After the World Health Organization suspended the trials for HCQ or hydroxychloroquine, which was previously touted as a possible miracle Covid drug, WHO has now said that its decision does not mean that India should stop testing the drug’s efficacy as a prophylactic — a preventive drug.
In an exclusive email interview (‘No WHO bar on India…’) with Dr. Soumya Swaminathan, Chief scientist at WHO, the paper said “she stressed that India ought to be doing stricter trials to test the drug’s efficacy” and that WHO’s directive “doesn’t imply that India should pause testing the drug as a preventive”.
Below the report on the Supreme Court taking cognizance of the migrant worker crisis, is a joyful picture of a homeward bound man playing with his child while waiting for a Shramik Special train in Mumbai.
In a six-column lead, The Telegraph focuses on the power outage in Kolkata after the havoc caused by the Cyclone Amphan. In ‘Perils of ‘temporary connection’’, the paper notes that the Calcutta Electric Supply Corporation (CESC) will set up temporary connections to help restore electricity. However, the report notes this kind of connection is only meant for basic power usage for fans or lights, but switching on an AC could overload it.
A short report (‘Covid test price cap removed’) notes the change in price for a Covid test. The Kolkata-daily reports that the previous Rs. 4,500 price cap set by the Centre has been scrapped. Now it will be up to “states and Union Territories to negotiate with the [private] labs to fix mutually agreeable prices”.
The Tribune revealed another development in the China-India standoff in ‘PM meets military brass on LAC crisis’. The report mentioned that during the meeting “troop numbers and risk to infrastructure was discussed”. Moreover, defence sources said that India had decided that “road construction along LAC in Ladakh must continue and Indian fortifications and troop deployment must match those of the Chinese”.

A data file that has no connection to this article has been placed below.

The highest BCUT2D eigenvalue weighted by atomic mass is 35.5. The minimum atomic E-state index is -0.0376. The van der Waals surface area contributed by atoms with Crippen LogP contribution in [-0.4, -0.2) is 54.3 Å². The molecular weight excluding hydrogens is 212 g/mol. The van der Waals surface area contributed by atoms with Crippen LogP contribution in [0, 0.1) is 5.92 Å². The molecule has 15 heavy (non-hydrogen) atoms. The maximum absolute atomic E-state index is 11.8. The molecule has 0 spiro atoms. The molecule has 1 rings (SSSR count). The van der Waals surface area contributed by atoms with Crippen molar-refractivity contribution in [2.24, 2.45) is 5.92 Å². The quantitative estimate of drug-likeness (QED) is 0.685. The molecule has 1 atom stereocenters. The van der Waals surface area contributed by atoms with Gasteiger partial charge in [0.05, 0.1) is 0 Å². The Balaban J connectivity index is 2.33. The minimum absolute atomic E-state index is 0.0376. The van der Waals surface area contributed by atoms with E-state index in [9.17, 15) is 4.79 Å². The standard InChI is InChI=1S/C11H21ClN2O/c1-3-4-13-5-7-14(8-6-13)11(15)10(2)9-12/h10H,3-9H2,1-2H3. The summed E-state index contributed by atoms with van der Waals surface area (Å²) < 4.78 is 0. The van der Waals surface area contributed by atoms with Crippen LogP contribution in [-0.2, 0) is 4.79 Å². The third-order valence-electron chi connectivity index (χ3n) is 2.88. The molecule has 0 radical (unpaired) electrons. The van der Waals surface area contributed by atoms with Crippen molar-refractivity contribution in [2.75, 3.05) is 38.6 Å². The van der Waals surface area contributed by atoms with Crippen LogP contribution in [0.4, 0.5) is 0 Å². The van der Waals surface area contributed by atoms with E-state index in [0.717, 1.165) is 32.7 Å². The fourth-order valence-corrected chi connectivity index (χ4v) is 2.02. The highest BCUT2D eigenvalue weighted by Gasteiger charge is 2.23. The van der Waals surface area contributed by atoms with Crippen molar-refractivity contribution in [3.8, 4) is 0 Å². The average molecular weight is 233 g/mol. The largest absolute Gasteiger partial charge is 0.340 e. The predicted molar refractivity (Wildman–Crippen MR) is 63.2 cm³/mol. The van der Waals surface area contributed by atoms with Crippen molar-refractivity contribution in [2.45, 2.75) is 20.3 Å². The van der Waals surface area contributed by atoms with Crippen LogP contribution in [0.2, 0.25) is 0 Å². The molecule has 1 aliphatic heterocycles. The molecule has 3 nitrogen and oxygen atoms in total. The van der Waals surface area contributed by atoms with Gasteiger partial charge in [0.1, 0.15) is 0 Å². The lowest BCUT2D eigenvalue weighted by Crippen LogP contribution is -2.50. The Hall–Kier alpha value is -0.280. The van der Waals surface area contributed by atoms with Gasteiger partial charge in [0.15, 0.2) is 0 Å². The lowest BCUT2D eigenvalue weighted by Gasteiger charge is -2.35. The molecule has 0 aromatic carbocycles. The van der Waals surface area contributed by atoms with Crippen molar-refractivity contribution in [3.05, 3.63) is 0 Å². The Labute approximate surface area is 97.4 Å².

In a six-column teaser above the lead, Mint mentions an article in China’s state-run Global Times that said “border friction between India and China is no accident but ‘a planned move’ by New Delhi to seize territory”. Though there is no official confirmation of the numbers, the paper estimates that there are 1,2000 to 5,000 Chinese soldiers along the LAC.
In its lead, ‘India Shrugs Off Day One Chaos’, the paper brings the conversation back to domestic air-travel which has picked up efficiency after a bumpy start. It reports: “…future demand for air travel and the fortunes of domestic airlines, said analysts, will hinge on the course of the country’s economy, hobbled last year by a downturn and now by a coronavirus-induced grinding down.” Next to the report is a strategically placed infographic on the number of Covid-cases in India surging past the 1,50,000 mark.
A week after Ola let go a third of its workforce, Uber has met the same fate. A short report (‘Uber India lays off a fourth of its staff’), notes that the cab service company has “sacked around 600 employees—a fourth of its Indian workforce” in a move to trim costs.
In other grim news, rating agency Crisil “said the Indian economy may contract by 5% this fiscal, slashing its growth outlook for the year from 1.8% in April”. This has been done for two reasons — first, that the Atma Nirbhar economic package is “unlikely to boost the economy in the short run” and second, the lockdown continues to stifle industrial activity.
Unlike Mint, Economic Times leads with some less grim news on India’s GDP forecasts.
In ‘Economy may Contract by Over 40% in Q1: SBI Research’, it notes the State Bank of India (SBI) Research’s prediction that the “Indian economy faces a ‘humongous’ loss in the June quarter”. It “estimates the economy will contract by 6.8% in FY21 after a ‘smart recovery’ in the second quarter and “much better” growth numbers in the third and fourth quarters”, adds the report.